The following was posted to comp.os.linux.admin in late July by Cor Bosman:It has come to my attention that there is something bad going on with the /etc/gateways file on a lot of Linux machines. In an attempt to set up routed on machines all over the world. After some investigating these seemed to be all Linux machines. I was then told by someone on comp.os.linux.admin that the /etc/gateways file on most Linux distributions (at least all the way since the first SLS distribution) have the following information in /etc/gateways as an “example”:
> net microwalt gateway metallica passive > net hacktic gateway 18.104.22.168 passive > net default gateway 22.214.171.124 active
126.96.36.199 is one of our Suns. I have never given permission to include this in any Linux distribution. Since our domain pays for incoming traffic also, this is costing me a lot of money for no reason. I would therefore like to ask everyone running routed to check their /etc/gateways, and remove both lines mentioning 188.8.131.52. Even if you don't run routed, I'd appreciate it if you remove those entries. I would also ask that this be removed from all future Linux distributions. Knowing who is responsible for the questionable act is also something I'd be happy to hear.
So: Please check your /etc/gateways file! There is a big chance it will have illegal entries since I did not give permission to use those defaults. This may cause unnecessary traffic for both you and me. —Cor Bosman
Free Webinar: Hadoop
How to Build an Optimal Hadoop Cluster to Store and Maintain Unlimited Amounts of Data Using Microservers
Realizing the promise of Apache® Hadoop® requires the effective deployment of compute, memory, storage and networking to achieve optimal results. With its flexibility and multitude of options, it is easy to over or under provision the server infrastructure, resulting in poor performance and high TCO. Join us for an in depth, technical discussion with industry experts from leading Hadoop and server companies who will provide insights into the key considerations for designing and deploying an optimal Hadoop cluster.
Some of key questions to be discussed are:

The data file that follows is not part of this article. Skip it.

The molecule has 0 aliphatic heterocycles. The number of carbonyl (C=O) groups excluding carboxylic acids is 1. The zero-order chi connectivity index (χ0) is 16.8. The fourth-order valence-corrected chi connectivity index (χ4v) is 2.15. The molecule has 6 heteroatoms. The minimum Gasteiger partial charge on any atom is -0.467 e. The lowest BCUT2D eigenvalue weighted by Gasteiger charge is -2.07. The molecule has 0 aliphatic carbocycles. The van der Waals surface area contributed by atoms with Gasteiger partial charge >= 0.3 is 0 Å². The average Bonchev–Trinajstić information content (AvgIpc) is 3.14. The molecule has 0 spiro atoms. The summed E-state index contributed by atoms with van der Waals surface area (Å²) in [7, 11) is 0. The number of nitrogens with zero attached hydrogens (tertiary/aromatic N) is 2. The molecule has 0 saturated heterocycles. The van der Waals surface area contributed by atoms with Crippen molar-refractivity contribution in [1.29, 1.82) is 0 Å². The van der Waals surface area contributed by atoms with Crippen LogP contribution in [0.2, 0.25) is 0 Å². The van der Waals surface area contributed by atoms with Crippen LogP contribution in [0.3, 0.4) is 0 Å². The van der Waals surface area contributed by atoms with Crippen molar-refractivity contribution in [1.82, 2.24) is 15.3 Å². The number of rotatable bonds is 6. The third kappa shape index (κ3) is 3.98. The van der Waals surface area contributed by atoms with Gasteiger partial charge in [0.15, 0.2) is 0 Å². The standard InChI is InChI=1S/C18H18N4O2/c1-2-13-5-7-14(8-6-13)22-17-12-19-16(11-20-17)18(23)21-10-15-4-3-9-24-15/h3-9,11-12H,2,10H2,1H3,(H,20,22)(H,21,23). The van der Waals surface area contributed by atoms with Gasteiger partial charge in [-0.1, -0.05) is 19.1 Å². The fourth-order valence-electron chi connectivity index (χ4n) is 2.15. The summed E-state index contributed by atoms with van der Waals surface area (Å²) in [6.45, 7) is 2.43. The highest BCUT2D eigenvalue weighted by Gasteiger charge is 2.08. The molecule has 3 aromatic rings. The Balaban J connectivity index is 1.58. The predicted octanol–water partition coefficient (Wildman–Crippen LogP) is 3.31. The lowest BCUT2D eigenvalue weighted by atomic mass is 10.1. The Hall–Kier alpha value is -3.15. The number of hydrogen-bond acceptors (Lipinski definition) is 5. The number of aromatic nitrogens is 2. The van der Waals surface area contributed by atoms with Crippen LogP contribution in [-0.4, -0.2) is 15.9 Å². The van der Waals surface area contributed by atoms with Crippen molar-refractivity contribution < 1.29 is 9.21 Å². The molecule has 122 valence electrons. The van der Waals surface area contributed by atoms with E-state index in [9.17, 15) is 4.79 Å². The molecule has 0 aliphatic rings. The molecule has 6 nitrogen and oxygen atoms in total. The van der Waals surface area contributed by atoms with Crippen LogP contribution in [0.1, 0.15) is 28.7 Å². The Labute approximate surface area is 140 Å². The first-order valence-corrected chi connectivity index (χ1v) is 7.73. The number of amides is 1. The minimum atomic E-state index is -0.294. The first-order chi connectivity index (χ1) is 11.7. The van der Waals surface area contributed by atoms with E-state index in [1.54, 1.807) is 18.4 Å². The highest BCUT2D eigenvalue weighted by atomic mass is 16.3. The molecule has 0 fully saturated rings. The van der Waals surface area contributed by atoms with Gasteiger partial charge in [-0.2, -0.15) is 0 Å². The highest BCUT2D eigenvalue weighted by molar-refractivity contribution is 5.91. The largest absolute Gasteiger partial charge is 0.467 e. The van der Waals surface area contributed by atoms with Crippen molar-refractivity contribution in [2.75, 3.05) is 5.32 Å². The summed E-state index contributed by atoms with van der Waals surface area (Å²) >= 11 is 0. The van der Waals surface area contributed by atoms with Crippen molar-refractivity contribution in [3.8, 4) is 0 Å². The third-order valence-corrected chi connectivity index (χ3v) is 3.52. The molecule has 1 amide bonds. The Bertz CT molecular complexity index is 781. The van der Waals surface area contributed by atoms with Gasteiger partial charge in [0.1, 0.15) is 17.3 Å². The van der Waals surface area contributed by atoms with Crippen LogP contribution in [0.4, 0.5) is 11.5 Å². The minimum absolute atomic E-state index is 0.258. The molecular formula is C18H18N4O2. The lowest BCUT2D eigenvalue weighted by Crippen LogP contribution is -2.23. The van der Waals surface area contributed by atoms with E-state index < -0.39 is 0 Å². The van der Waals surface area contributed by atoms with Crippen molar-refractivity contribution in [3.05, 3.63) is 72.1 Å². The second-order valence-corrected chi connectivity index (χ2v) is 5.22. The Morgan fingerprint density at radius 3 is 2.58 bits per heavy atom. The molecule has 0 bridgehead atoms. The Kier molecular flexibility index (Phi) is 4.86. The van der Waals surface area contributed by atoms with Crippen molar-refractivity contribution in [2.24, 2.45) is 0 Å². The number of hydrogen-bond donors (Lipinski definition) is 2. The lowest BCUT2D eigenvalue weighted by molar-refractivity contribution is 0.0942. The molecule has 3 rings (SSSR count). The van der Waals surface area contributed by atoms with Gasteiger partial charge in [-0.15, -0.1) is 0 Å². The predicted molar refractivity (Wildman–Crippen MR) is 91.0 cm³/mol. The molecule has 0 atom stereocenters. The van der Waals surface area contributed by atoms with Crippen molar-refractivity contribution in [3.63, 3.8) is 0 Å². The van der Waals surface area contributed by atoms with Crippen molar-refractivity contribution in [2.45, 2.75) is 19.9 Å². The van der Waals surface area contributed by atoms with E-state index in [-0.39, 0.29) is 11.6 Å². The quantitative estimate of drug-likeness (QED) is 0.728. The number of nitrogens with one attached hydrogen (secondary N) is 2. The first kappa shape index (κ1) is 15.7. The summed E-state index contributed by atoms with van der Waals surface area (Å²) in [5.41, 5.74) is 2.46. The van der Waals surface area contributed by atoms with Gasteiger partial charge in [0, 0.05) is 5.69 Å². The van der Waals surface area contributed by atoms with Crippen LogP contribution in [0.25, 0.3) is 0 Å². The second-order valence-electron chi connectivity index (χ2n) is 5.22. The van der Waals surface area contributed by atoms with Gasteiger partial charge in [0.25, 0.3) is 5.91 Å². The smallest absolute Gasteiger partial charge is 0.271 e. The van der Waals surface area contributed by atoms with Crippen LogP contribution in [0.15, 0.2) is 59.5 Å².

- What is the “typical” Hadoop cluster and what should be installed on the different machine types?
- Why should you consider the typical workload patterns when making your hardware decisions?
- Are all microservers created equal for Hadoop deployments?
- How do I plan for expansion if I require more compute, memory, storage or networking?
|Dynamic DNS—an Object Lesson in Problem Solving||May 21, 2013|
|Using Salt Stack and Vagrant for Drupal Development||May 20, 2013|
|Making Linux and Android Get Along (It's Not as Hard as It Sounds)||May 16, 2013|
|Drupal Is a Framework: Why Everyone Needs to Understand This||May 15, 2013|
|Home, My Backup Data Center||May 13, 2013|
|Non-Linux FOSS: Seashore||May 10, 2013|
- RSS Feeds
- Making Linux and Android Get Along (It's Not as Hard as It Sounds)
- Using Salt Stack and Vagrant for Drupal Development
- Dynamic DNS—an Object Lesson in Problem Solving
- New Products
- Validate an E-Mail Address with PHP, the Right Way
- Drupal Is a Framework: Why Everyone Needs to Understand This
- Download the Free Red Hat White Paper "Using an Open Source Framework to Catch the Bad Guy"
- A Topic for Discussion - Open Source Feature-Richness?
- Tech Tip: Really Simple HTTP Server with Python
- Please correct the URL for Salt Stack's web site
2 hours 59 min ago
- Android is Linux -- why no better inter-operation
5 hours 14 min ago
- Connecting Android device to desktop Linux via USB
5 hours 43 min ago
- Find new cell phone and tablet pc
6 hours 41 min ago
8 hours 9 min ago
- Automatically updating Guest Additions
9 hours 18 min ago
- I like your topic on android
10 hours 4 min ago
- This is the easiest tutorial
16 hours 40 min ago
- Ahh, the Koolaid.
22 hours 19 min ago
- git-annex assistant
1 day 4 hours ago